Anonymous surveys of your staff to check your business’ strengths and areas for improvements is another way to stay abreast staff wellbeing. Some examples include People at Work and Great Place to Work.
Personality assessments, such as a DiSC profile, help people learn more about themselves, how they work and how they can work best with others. The aim is to help improve teamwork, communication, and productivity in the workplace.
5. Celebrate and encourage gratitude
Recognise and reward employee efforts and contributions. Better yet, have employees celebrate each other. Celebrations can come in many forms; company recognition, a team lunch or dinner, time in lieu or even financial bonuses.
6. Good leadership and company culture
Company culture doesn’t simply refer to beer and yoga on Fridays.
Empathy and emotional intelligence are becoming more and more valued in a leader, particularly as the world around us shifts and changes so frequently. Leaders need to lead by example.
Our founder, Kelly Brown, reviewed Culture Code by Daniel Cole
Below are her thoughts.
According to a Harvard study, companies aspire to have great cultures because they know they are more successful, 765% more over 10 years.
Culture Code by Daniel Cole unlocks the secrets of why some teams thrive and others do not. He spent time with successful companies, teams, and even a gang of jewellery thieves to uncover how great cultures work. He discovered that a thriving culture might look and feel like magic, but it is not. He discovered that 3 specific skills created them:-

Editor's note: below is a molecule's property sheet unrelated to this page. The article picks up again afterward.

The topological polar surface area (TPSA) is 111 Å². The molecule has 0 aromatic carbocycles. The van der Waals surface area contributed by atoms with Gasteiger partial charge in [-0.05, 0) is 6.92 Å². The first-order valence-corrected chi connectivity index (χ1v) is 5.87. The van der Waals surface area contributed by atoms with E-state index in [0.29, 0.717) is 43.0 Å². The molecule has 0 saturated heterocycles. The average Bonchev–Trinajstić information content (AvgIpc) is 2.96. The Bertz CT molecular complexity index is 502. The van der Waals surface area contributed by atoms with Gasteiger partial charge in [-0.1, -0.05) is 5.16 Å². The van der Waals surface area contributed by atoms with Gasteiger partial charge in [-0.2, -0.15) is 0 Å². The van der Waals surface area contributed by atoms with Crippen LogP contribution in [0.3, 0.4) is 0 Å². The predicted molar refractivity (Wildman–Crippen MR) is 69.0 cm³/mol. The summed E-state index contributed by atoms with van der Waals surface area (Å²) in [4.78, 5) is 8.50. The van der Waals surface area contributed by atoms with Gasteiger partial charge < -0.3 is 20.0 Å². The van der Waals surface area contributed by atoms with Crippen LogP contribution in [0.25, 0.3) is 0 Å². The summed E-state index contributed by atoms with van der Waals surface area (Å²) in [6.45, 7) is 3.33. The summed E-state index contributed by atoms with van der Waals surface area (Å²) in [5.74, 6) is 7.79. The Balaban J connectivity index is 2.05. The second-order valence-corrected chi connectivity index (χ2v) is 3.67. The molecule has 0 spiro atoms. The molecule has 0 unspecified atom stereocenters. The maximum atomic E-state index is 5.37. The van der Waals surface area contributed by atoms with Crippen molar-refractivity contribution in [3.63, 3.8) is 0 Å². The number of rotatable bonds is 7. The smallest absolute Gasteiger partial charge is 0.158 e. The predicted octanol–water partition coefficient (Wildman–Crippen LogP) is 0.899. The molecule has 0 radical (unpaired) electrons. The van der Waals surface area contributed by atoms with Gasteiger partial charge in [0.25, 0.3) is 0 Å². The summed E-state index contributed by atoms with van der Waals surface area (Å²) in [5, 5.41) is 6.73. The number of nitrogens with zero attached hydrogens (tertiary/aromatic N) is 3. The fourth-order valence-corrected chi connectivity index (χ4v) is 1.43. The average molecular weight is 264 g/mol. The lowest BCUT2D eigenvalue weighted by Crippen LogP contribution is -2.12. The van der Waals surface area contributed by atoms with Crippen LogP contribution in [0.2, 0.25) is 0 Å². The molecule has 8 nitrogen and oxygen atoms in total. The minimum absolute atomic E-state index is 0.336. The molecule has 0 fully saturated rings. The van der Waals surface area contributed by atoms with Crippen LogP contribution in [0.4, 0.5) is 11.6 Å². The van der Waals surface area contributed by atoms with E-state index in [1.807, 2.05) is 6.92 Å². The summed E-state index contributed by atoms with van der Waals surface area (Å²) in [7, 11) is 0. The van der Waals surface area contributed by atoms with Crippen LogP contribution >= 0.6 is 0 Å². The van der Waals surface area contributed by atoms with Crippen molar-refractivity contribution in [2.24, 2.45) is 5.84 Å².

Skill 1. Build Safety
Skill 2. Share vulnerability
Skill 3. Establish Purpose
You can read Kelly’s complete summary.
7. Establish a Mental Health Committee
You might want to consider establishing a Mental Health Committee. At Recovery Partners, each member of our committee is fully trained in Mental Health first Aid. They meet regularly and provide timely communication about external events relating to managing mental health.
Get some ideas for your own Mental Health Committee from the Recovery Partners Mind Hub Team video.
8. Pre-Employment Health Assessments
Before they’ve even started the job, you can see if someone is right for the role. Talk about being proactive!
Recovery Partners provides both physical and psychological pre-employment health assessments.
These are just some proactive alternatives to EAP. Recovery Partners can help your business establish a strong wellbeing culture.
Contact us to learn more.
Disclaimer – these articles are provided to supply general safety information to people responsible for OHS in their organisation. They are general in nature and do not substitute for legal and/or professional advice. We always suggest that organisations obtain information specific to their needs. Additional information can be found at https://www.safeworkaustralia.gov.au/